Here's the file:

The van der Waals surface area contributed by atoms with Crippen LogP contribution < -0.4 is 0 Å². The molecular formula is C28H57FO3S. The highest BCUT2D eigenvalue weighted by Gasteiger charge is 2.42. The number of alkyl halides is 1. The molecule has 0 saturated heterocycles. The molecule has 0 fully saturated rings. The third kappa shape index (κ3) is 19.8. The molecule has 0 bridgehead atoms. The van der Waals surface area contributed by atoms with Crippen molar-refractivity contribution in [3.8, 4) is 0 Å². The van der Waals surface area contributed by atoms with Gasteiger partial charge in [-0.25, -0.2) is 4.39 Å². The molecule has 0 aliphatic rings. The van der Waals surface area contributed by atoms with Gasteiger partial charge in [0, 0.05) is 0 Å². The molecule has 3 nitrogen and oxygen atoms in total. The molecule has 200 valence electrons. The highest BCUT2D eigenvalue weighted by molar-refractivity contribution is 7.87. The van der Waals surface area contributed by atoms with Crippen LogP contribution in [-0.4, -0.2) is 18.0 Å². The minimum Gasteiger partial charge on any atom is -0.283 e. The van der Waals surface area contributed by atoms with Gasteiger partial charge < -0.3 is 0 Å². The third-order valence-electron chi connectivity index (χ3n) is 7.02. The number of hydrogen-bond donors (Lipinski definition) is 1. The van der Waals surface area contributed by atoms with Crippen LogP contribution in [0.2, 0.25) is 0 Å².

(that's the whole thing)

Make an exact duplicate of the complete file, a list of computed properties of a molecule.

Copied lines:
The van der Waals surface area contributed by atoms with Crippen LogP contribution < -0.4 is 0 Å². The molecular formula is C28H57FO3S. The highest BCUT2D eigenvalue weighted by Gasteiger charge is 2.42. The number of alkyl halides is 1. The molecule has 0 saturated heterocycles. The molecule has 0 fully saturated rings. The third kappa shape index (κ3) is 19.8. The molecule has 0 bridgehead atoms. The van der Waals surface area contributed by atoms with Crippen molar-refractivity contribution in [3.8, 4) is 0 Å². The van der Waals surface area contributed by atoms with Gasteiger partial charge in [-0.25, -0.2) is 4.39 Å². The molecule has 0 aliphatic rings. The van der Waals surface area contributed by atoms with Gasteiger partial charge in [0, 0.05) is 0 Å². The molecule has 3 nitrogen and oxygen atoms in total. The molecule has 200 valence electrons. The highest BCUT2D eigenvalue weighted by molar-refractivity contribution is 7.87. The van der Waals surface area contributed by atoms with Crippen LogP contribution in [-0.4, -0.2) is 18.0 Å². The minimum Gasteiger partial charge on any atom is -0.283 e. The van der Waals surface area contributed by atoms with Gasteiger partial charge < -0.3 is 0 Å². The third-order valence-electron chi connectivity index (χ3n) is 7.02. The number of hydrogen-bond donors (Lipinski definition) is 1. The van der Waals surface area contributed by atoms with Crippen LogP contribution in [0.2, 0.25) is 0 Å².